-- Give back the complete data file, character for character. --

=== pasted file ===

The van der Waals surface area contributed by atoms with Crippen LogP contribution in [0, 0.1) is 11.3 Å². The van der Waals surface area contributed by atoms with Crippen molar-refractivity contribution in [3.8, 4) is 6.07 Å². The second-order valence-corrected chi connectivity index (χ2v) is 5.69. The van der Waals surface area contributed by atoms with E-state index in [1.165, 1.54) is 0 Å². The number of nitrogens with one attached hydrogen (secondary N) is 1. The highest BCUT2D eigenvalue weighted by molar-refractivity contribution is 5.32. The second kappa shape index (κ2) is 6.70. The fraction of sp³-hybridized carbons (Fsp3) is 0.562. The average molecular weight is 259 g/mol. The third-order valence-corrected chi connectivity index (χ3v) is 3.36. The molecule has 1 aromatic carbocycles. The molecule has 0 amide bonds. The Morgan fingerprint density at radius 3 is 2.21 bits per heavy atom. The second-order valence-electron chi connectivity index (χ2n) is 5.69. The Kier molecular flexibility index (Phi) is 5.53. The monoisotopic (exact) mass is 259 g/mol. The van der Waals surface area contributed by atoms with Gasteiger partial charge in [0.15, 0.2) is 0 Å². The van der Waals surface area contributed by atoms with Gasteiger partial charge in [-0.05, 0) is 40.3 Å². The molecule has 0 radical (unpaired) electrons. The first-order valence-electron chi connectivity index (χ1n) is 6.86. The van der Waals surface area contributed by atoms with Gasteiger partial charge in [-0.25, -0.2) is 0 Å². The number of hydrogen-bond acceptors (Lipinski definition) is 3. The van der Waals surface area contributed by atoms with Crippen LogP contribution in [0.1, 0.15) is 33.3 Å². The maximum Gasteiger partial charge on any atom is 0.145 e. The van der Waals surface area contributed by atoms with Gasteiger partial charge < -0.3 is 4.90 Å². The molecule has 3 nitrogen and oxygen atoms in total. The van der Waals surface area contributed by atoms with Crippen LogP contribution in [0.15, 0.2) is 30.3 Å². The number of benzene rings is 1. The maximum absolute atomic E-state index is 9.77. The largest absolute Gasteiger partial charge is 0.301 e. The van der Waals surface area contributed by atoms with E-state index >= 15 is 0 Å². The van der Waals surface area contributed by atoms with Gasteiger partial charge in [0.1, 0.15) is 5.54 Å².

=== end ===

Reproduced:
The van der Waals surface area contributed by atoms with Crippen LogP contribution in [0, 0.1) is 11.3 Å². The van der Waals surface area contributed by atoms with Crippen molar-refractivity contribution in [3.8, 4) is 6.07 Å². The second-order valence-corrected chi connectivity index (χ2v) is 5.69. The van der Waals surface area contributed by atoms with E-state index in [1.165, 1.54) is 0 Å². The number of nitrogens with one attached hydrogen (secondary N) is 1. The highest BCUT2D eigenvalue weighted by molar-refractivity contribution is 5.32. The second kappa shape index (κ2) is 6.70. The fraction of sp³-hybridized carbons (Fsp3) is 0.562. The average molecular weight is 259 g/mol. The third-order valence-corrected chi connectivity index (χ3v) is 3.36. The molecule has 1 aromatic carbocycles. The molecule has 0 amide bonds. The Morgan fingerprint density at radius 3 is 2.21 bits per heavy atom. The second-order valence-electron chi connectivity index (χ2n) is 5.69. The Kier molecular flexibility index (Phi) is 5.53. The monoisotopic (exact) mass is 259 g/mol. The van der Waals surface area contributed by atoms with Gasteiger partial charge in [0.15, 0.2) is 0 Å². The van der Waals surface area contributed by atoms with Gasteiger partial charge in [-0.05, 0) is 40.3 Å². The molecule has 0 radical (unpaired) electrons. The first-order valence-electron chi connectivity index (χ1n) is 6.86. The van der Waals surface area contributed by atoms with Gasteiger partial charge in [-0.25, -0.2) is 0 Å². The number of hydrogen-bond acceptors (Lipinski definition) is 3. The van der Waals surface area contributed by atoms with Crippen LogP contribution in [0.1, 0.15) is 33.3 Å². The maximum Gasteiger partial charge on any atom is 0.145 e. The van der Waals surface area contributed by atoms with Gasteiger partial charge < -0.3 is 4.90 Å². The molecule has 3 nitrogen and oxygen atoms in total. The van der Waals surface area contributed by atoms with Crippen LogP contribution in [0.15, 0.2) is 30.3 Å². The number of benzene rings is 1. The maximum absolute atomic E-state index is 9.77. The largest absolute Gasteiger partial charge is 0.301 e. The van der Waals surface area contributed by atoms with E-state index >= 15 is 0 Å². The van der Waals surface area contributed by atoms with Gasteiger partial charge in [0.1, 0.15) is 5.54 Å².